A Brand New Sailing Season

A Brand New Sailing Season

(June 7)  We're finally starting our sailing adventure for this summer! We left Wiarton Marina today, where Komeekha spent last winter. The staff did some minor repairs this spring. 

And, we installed a brand new radar and chartplotter. I haven't tried the new chartplotter yet; I'm looking forward to discovering the new features! Our old chartplotter -- 20 years old -- was good to us. 

During Covid, as we have sorely learned, any plans regularly change due to circumstances beyond our control. The good thing: both Frank and I have our 2 Covid vaccines. Our goal to sail to the Caribbean Sea will have to wait until next year. The plan for this summer though is to sail the North Channel again. We loved anchoring among little islands and bays, often the only boat there; fish was abundant; kayaking was perfect. 

We might venture into Lake Superior if we have enough time. Our son is getting married on August 7! Very exciting! Yes, it does cut our sailing season in half; but we're nevertheless very happy for him. So, we'll go to shore for a couple of weeks. We'll take this opportunity to travel by car to Quebec City for a visit with my parents and siblings. Then, on to sailing again for a few more weeks.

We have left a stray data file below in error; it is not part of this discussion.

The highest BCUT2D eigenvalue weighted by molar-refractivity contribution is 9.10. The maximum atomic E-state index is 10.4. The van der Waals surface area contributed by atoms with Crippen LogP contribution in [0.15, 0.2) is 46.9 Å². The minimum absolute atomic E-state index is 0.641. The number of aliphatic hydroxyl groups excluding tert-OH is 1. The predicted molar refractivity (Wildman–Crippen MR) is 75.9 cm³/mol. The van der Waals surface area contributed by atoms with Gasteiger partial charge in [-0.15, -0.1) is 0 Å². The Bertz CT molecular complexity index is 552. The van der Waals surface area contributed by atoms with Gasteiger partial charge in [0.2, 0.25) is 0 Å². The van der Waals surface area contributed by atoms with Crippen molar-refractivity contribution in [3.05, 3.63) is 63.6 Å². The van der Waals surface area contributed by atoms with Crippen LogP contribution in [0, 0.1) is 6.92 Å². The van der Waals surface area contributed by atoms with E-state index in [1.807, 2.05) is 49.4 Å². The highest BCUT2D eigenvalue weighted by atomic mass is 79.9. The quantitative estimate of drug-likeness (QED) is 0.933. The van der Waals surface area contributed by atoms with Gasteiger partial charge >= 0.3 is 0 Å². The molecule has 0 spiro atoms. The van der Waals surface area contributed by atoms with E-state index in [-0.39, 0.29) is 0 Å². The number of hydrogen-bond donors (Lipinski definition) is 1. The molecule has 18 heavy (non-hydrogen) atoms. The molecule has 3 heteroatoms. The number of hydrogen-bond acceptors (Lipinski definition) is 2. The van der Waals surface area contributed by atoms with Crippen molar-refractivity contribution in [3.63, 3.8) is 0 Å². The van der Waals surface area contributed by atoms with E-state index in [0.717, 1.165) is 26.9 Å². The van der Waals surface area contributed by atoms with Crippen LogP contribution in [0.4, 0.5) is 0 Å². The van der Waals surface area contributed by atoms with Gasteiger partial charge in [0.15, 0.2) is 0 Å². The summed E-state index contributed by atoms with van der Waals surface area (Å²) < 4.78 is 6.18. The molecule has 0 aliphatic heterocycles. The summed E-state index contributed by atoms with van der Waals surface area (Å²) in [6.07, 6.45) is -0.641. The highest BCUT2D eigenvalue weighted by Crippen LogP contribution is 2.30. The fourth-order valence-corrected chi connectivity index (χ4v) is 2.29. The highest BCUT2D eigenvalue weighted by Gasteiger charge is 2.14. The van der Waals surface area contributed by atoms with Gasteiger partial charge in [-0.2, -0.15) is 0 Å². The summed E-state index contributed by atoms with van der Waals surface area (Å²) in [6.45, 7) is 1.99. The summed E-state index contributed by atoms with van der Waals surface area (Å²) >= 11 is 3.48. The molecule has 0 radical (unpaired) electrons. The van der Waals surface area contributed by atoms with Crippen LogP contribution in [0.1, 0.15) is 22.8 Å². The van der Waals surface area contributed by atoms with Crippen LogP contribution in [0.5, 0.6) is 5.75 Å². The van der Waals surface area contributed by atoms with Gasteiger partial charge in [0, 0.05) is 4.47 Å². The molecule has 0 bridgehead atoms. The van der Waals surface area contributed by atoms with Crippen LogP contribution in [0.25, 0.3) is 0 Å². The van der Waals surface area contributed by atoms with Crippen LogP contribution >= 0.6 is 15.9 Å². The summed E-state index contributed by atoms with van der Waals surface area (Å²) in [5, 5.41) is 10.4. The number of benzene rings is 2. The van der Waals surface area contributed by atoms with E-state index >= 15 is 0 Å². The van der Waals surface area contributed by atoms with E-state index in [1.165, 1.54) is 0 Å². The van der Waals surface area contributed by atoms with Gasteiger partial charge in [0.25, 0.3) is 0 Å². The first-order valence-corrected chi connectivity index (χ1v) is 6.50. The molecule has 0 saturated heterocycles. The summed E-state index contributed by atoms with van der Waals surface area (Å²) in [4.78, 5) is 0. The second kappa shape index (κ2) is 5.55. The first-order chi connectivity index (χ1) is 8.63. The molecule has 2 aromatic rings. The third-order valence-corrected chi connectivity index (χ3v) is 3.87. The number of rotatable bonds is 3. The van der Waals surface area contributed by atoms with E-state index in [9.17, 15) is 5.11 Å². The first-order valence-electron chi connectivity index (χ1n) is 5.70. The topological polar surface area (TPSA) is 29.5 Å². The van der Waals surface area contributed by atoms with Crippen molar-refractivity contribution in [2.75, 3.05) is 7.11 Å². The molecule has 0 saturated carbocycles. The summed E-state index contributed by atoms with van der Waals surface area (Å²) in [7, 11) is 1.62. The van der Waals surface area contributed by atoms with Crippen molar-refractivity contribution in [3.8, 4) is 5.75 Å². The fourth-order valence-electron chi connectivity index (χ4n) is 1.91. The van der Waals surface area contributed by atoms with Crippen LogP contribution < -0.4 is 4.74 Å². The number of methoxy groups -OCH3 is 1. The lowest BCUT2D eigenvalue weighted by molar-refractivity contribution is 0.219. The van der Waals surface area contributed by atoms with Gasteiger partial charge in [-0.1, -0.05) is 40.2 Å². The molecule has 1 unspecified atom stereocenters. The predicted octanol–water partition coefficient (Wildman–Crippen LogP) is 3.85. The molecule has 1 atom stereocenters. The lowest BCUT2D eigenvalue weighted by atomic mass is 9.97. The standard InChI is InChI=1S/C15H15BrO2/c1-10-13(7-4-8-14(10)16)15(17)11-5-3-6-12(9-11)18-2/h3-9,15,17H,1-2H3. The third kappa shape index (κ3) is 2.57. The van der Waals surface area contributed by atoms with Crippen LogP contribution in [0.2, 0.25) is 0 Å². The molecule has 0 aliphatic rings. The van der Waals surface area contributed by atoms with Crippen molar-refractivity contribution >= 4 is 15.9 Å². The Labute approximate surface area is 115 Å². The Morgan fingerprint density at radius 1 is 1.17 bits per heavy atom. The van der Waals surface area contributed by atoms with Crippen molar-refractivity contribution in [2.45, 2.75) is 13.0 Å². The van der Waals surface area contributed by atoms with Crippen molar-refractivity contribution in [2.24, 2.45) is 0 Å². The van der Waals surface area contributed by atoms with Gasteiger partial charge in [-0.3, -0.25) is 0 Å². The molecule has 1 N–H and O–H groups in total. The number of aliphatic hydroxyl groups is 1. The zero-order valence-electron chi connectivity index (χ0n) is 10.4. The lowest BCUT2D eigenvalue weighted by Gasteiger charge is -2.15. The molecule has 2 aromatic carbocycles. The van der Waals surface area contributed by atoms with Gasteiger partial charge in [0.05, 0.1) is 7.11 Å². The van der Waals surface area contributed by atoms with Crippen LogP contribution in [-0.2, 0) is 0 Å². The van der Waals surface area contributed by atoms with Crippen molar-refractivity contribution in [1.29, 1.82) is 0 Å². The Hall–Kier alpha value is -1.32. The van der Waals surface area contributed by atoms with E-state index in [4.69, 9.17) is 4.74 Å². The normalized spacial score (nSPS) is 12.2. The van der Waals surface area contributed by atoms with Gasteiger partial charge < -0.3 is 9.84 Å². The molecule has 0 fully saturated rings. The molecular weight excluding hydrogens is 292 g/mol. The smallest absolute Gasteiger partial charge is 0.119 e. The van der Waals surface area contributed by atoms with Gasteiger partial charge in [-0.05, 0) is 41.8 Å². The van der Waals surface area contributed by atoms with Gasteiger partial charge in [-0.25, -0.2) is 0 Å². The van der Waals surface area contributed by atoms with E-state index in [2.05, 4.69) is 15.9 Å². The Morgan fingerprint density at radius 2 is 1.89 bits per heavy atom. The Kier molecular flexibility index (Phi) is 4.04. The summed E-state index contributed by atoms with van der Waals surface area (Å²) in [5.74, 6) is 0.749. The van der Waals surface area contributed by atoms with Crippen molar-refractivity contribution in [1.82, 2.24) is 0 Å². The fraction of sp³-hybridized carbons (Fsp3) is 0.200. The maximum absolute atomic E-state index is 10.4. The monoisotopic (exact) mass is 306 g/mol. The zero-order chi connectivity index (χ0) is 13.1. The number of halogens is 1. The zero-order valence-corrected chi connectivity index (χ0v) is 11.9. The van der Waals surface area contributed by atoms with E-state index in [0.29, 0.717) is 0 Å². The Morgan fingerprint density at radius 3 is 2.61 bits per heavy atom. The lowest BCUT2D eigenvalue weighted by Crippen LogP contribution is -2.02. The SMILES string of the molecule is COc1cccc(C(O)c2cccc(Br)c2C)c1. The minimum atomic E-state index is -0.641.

It takes a few days for us to relearn some basic routines. With time and frequency, we do them naturally. For example, we must make a knot at the end of every rope. If we don't, a rope could fall in the water without our notice and tangle around the prop killing the engine. It happened to us during a storm in the middle of the night many years ago. We really want to avoid another occurrence. Another example is checking for potential flying objects inside and outside before we leave a port and an anchorage in case we raise the sails and the boat start to heel. Flying objects may break, fall in the water or be in the way when we rush. 

Our sailboat is 20 years old. Technology and other components are starting to break. Replacement is required, if possible or necessary before it happens. As we were tieing the lazy-jacks (small ropes that hold the folded main sail on the boom), one broke 5 feet from the top of the mast while we were en route. This rope didn't look frayed so we thought we'll wait another year before we replace it. 

Thankfully, Frank most often has spares (ropes, tools, boat bits and pieces). We'll replace the lazy-jacks tomorrow at Wingfield Basin - the weather forecast is sunny and no-wind. 

To conclude, the beginning of the sailing season is exciting and interesting for us. Even though we emit a few frustrated explicatives (wink) once in a while, we enjoy every minute of this time of year. 

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